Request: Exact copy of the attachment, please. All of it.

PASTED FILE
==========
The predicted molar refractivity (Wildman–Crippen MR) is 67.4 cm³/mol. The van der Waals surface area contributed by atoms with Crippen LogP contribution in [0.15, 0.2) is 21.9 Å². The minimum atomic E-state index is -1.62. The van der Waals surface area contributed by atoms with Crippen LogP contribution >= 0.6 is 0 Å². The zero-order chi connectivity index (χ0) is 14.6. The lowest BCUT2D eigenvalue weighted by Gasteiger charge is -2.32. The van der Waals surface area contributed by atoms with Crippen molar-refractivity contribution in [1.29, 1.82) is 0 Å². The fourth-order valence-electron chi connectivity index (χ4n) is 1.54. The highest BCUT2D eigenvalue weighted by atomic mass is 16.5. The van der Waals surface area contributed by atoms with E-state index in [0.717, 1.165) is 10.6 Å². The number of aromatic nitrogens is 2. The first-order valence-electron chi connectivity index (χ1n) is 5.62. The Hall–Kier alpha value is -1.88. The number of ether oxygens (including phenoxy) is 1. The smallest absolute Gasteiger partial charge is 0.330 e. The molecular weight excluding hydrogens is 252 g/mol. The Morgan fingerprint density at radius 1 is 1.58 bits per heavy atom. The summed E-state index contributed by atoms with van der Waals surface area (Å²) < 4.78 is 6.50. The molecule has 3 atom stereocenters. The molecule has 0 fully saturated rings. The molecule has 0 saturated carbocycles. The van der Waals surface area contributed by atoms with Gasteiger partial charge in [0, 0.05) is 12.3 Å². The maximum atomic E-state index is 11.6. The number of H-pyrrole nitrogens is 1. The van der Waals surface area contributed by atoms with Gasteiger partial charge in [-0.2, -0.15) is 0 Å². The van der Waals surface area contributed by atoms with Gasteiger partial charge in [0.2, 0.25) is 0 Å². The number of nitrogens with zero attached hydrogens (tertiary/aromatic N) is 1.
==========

The predicted molar refractivity (Wildman–Crippen MR) is 67.4 cm³/mol. The van der Waals surface area contributed by atoms with Crippen LogP contribution in [0.15, 0.2) is 21.9 Å². The minimum atomic E-state index is -1.62. The van der Waals surface area contributed by atoms with Crippen LogP contribution >= 0.6 is 0 Å². The zero-order chi connectivity index (χ0) is 14.6. The lowest BCUT2D eigenvalue weighted by Gasteiger charge is -2.32. The van der Waals surface area contributed by atoms with Crippen molar-refractivity contribution in [1.29, 1.82) is 0 Å². The fourth-order valence-electron chi connectivity index (χ4n) is 1.54. The highest BCUT2D eigenvalue weighted by atomic mass is 16.5. The van der Waals surface area contributed by atoms with E-state index in [0.717, 1.165) is 10.6 Å². The number of aromatic nitrogens is 2. The first-order valence-electron chi connectivity index (χ1n) is 5.62. The Hall–Kier alpha value is -1.88. The number of ether oxygens (including phenoxy) is 1. The smallest absolute Gasteiger partial charge is 0.330 e. The molecular weight excluding hydrogens is 252 g/mol. The Morgan fingerprint density at radius 1 is 1.58 bits per heavy atom. The summed E-state index contributed by atoms with van der Waals surface area (Å²) < 4.78 is 6.50. The molecule has 3 atom stereocenters. The molecule has 0 fully saturated rings. The molecule has 0 saturated carbocycles. The van der Waals surface area contributed by atoms with Gasteiger partial charge in [0, 0.05) is 12.3 Å². The maximum atomic E-state index is 11.6. The number of H-pyrrole nitrogens is 1. The van der Waals surface area contributed by atoms with Gasteiger partial charge in [-0.2, -0.15) is 0 Å². The van der Waals surface area contributed by atoms with Gasteiger partial charge in [0.2, 0.25) is 0 Å². The number of nitrogens with zero attached hydrogens (tertiary/aromatic N) is 1.